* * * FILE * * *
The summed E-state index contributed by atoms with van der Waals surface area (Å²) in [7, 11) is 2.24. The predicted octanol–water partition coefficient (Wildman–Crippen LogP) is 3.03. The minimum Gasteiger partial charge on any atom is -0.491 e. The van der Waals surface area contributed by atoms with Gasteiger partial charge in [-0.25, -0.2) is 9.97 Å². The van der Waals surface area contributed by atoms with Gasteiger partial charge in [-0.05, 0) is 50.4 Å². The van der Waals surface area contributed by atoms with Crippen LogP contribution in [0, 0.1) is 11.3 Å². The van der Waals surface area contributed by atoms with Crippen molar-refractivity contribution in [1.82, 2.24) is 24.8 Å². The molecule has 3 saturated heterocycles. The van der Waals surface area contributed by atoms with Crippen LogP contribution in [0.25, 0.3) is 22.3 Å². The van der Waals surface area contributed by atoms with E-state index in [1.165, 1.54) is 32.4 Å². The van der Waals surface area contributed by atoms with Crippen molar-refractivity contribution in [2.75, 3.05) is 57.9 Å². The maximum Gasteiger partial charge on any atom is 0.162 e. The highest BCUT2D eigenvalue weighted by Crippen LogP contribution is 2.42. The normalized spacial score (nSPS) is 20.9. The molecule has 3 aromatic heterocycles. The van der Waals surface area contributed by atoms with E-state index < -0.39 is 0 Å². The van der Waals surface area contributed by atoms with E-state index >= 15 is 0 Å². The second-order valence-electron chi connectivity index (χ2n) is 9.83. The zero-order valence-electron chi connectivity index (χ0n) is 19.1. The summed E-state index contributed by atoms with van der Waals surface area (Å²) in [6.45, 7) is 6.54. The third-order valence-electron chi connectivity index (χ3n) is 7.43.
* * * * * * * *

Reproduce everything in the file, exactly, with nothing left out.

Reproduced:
The summed E-state index contributed by atoms with van der Waals surface area (Å²) in [7, 11) is 2.24. The predicted octanol–water partition coefficient (Wildman–Crippen LogP) is 3.03. The minimum Gasteiger partial charge on any atom is -0.491 e. The van der Waals surface area contributed by atoms with Gasteiger partial charge in [-0.25, -0.2) is 9.97 Å². The van der Waals surface area contributed by atoms with Gasteiger partial charge in [-0.05, 0) is 50.4 Å². The van der Waals surface area contributed by atoms with Crippen LogP contribution in [0, 0.1) is 11.3 Å². The van der Waals surface area contributed by atoms with Crippen molar-refractivity contribution in [1.82, 2.24) is 24.8 Å². The molecule has 3 saturated heterocycles. The van der Waals surface area contributed by atoms with Crippen LogP contribution in [0.25, 0.3) is 22.3 Å². The van der Waals surface area contributed by atoms with E-state index in [1.165, 1.54) is 32.4 Å². The van der Waals surface area contributed by atoms with Crippen molar-refractivity contribution in [2.75, 3.05) is 57.9 Å². The maximum Gasteiger partial charge on any atom is 0.162 e. The highest BCUT2D eigenvalue weighted by Crippen LogP contribution is 2.42. The normalized spacial score (nSPS) is 20.9. The molecule has 3 aromatic heterocycles. The van der Waals surface area contributed by atoms with E-state index < -0.39 is 0 Å². The van der Waals surface area contributed by atoms with E-state index >= 15 is 0 Å². The second-order valence-electron chi connectivity index (χ2n) is 9.83. The zero-order valence-electron chi connectivity index (χ0n) is 19.1. The summed E-state index contributed by atoms with van der Waals surface area (Å²) in [6.45, 7) is 6.54. The third-order valence-electron chi connectivity index (χ3n) is 7.43.